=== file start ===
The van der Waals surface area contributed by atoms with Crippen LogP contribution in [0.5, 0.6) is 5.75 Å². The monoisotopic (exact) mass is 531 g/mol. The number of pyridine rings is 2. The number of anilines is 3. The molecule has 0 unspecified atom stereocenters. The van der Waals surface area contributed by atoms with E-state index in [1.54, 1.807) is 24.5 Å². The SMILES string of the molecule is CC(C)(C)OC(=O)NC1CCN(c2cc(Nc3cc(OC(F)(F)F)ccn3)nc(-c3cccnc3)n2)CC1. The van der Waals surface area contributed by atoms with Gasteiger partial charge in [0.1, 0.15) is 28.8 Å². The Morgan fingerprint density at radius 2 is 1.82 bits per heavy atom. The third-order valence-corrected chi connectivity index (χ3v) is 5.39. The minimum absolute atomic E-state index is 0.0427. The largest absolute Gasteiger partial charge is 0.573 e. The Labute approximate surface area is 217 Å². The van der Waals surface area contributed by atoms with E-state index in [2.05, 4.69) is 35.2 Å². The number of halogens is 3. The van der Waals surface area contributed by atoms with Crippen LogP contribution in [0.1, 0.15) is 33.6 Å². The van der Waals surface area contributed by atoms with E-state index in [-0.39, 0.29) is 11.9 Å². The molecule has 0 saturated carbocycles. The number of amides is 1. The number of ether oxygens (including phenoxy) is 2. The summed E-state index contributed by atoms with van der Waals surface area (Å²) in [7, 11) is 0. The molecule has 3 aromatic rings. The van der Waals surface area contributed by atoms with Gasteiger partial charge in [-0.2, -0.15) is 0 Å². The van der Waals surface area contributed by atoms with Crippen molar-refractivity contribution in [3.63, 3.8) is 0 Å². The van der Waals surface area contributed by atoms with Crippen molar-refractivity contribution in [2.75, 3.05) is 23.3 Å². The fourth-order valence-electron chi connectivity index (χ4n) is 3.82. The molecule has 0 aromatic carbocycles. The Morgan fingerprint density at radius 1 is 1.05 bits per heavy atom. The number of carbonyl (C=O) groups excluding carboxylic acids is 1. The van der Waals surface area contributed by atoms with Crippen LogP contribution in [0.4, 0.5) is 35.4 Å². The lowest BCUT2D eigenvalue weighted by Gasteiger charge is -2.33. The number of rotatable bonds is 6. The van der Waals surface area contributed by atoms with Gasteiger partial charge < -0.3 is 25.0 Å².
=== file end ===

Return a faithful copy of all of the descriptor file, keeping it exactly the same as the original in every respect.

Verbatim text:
The van der Waals surface area contributed by atoms with Crippen LogP contribution in [0.5, 0.6) is 5.75 Å². The monoisotopic (exact) mass is 531 g/mol. The number of pyridine rings is 2. The number of anilines is 3. The molecule has 0 unspecified atom stereocenters. The van der Waals surface area contributed by atoms with E-state index in [1.54, 1.807) is 24.5 Å². The SMILES string of the molecule is CC(C)(C)OC(=O)NC1CCN(c2cc(Nc3cc(OC(F)(F)F)ccn3)nc(-c3cccnc3)n2)CC1. The van der Waals surface area contributed by atoms with Gasteiger partial charge in [0.1, 0.15) is 28.8 Å². The Morgan fingerprint density at radius 2 is 1.82 bits per heavy atom. The third-order valence-corrected chi connectivity index (χ3v) is 5.39. The minimum absolute atomic E-state index is 0.0427. The largest absolute Gasteiger partial charge is 0.573 e. The Labute approximate surface area is 217 Å². The van der Waals surface area contributed by atoms with E-state index in [2.05, 4.69) is 35.2 Å². The number of halogens is 3. The van der Waals surface area contributed by atoms with Crippen LogP contribution in [0.1, 0.15) is 33.6 Å². The van der Waals surface area contributed by atoms with E-state index in [-0.39, 0.29) is 11.9 Å². The molecule has 0 saturated carbocycles. The number of amides is 1. The number of ether oxygens (including phenoxy) is 2. The summed E-state index contributed by atoms with van der Waals surface area (Å²) in [7, 11) is 0. The molecule has 3 aromatic rings. The van der Waals surface area contributed by atoms with Gasteiger partial charge in [-0.2, -0.15) is 0 Å². The van der Waals surface area contributed by atoms with Crippen molar-refractivity contribution in [3.63, 3.8) is 0 Å². The van der Waals surface area contributed by atoms with Crippen molar-refractivity contribution in [2.75, 3.05) is 23.3 Å². The fourth-order valence-electron chi connectivity index (χ4n) is 3.82. The molecule has 0 aromatic carbocycles. The Morgan fingerprint density at radius 1 is 1.05 bits per heavy atom. The number of carbonyl (C=O) groups excluding carboxylic acids is 1. The van der Waals surface area contributed by atoms with Crippen LogP contribution in [0.4, 0.5) is 35.4 Å². The lowest BCUT2D eigenvalue weighted by Gasteiger charge is -2.33. The number of rotatable bonds is 6. The van der Waals surface area contributed by atoms with Gasteiger partial charge < -0.3 is 25.0 Å².